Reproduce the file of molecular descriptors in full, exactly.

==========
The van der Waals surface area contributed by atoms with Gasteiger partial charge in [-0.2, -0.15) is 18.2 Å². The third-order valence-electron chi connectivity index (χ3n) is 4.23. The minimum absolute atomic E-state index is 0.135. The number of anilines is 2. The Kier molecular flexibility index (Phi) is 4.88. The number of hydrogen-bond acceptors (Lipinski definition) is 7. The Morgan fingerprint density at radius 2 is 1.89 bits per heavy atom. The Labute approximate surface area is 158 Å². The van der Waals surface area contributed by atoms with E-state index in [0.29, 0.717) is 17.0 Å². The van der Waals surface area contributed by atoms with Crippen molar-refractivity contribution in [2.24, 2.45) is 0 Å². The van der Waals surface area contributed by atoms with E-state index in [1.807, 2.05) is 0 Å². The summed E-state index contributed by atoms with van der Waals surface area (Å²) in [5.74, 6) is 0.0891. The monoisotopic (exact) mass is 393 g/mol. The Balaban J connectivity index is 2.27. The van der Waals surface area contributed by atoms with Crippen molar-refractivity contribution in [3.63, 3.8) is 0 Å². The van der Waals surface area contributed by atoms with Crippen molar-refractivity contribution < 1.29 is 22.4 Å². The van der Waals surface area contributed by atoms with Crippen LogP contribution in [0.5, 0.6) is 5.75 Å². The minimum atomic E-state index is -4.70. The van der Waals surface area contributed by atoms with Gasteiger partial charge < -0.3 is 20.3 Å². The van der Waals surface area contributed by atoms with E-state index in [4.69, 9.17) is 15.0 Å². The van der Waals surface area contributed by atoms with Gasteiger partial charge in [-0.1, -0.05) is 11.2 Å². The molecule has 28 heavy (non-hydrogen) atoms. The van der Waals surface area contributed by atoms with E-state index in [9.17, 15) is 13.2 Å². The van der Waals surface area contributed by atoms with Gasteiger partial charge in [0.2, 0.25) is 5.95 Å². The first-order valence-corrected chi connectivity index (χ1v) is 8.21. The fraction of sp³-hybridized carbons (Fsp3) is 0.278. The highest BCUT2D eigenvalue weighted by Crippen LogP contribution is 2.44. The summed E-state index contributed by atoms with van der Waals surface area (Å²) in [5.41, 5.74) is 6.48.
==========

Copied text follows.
The van der Waals surface area contributed by atoms with Gasteiger partial charge in [-0.2, -0.15) is 18.2 Å². The third-order valence-electron chi connectivity index (χ3n) is 4.23. The minimum absolute atomic E-state index is 0.135. The number of anilines is 2. The Kier molecular flexibility index (Phi) is 4.88. The number of hydrogen-bond acceptors (Lipinski definition) is 7. The Morgan fingerprint density at radius 2 is 1.89 bits per heavy atom. The Labute approximate surface area is 158 Å². The van der Waals surface area contributed by atoms with E-state index in [0.29, 0.717) is 17.0 Å². The van der Waals surface area contributed by atoms with Crippen molar-refractivity contribution in [2.24, 2.45) is 0 Å². The van der Waals surface area contributed by atoms with E-state index in [1.807, 2.05) is 0 Å². The summed E-state index contributed by atoms with van der Waals surface area (Å²) in [5.74, 6) is 0.0891. The monoisotopic (exact) mass is 393 g/mol. The Balaban J connectivity index is 2.27. The van der Waals surface area contributed by atoms with Crippen molar-refractivity contribution in [3.63, 3.8) is 0 Å². The van der Waals surface area contributed by atoms with Crippen molar-refractivity contribution < 1.29 is 22.4 Å². The van der Waals surface area contributed by atoms with Crippen LogP contribution in [0.5, 0.6) is 5.75 Å². The minimum atomic E-state index is -4.70. The van der Waals surface area contributed by atoms with Gasteiger partial charge < -0.3 is 20.3 Å². The van der Waals surface area contributed by atoms with E-state index in [4.69, 9.17) is 15.0 Å². The van der Waals surface area contributed by atoms with Gasteiger partial charge in [-0.1, -0.05) is 11.2 Å². The molecule has 28 heavy (non-hydrogen) atoms. The van der Waals surface area contributed by atoms with E-state index in [9.17, 15) is 13.2 Å². The van der Waals surface area contributed by atoms with Gasteiger partial charge in [0.2, 0.25) is 5.95 Å². The first-order valence-corrected chi connectivity index (χ1v) is 8.21. The fraction of sp³-hybridized carbons (Fsp3) is 0.278. The highest BCUT2D eigenvalue weighted by Crippen LogP contribution is 2.44. The summed E-state index contributed by atoms with van der Waals surface area (Å²) in [5.41, 5.74) is 6.48.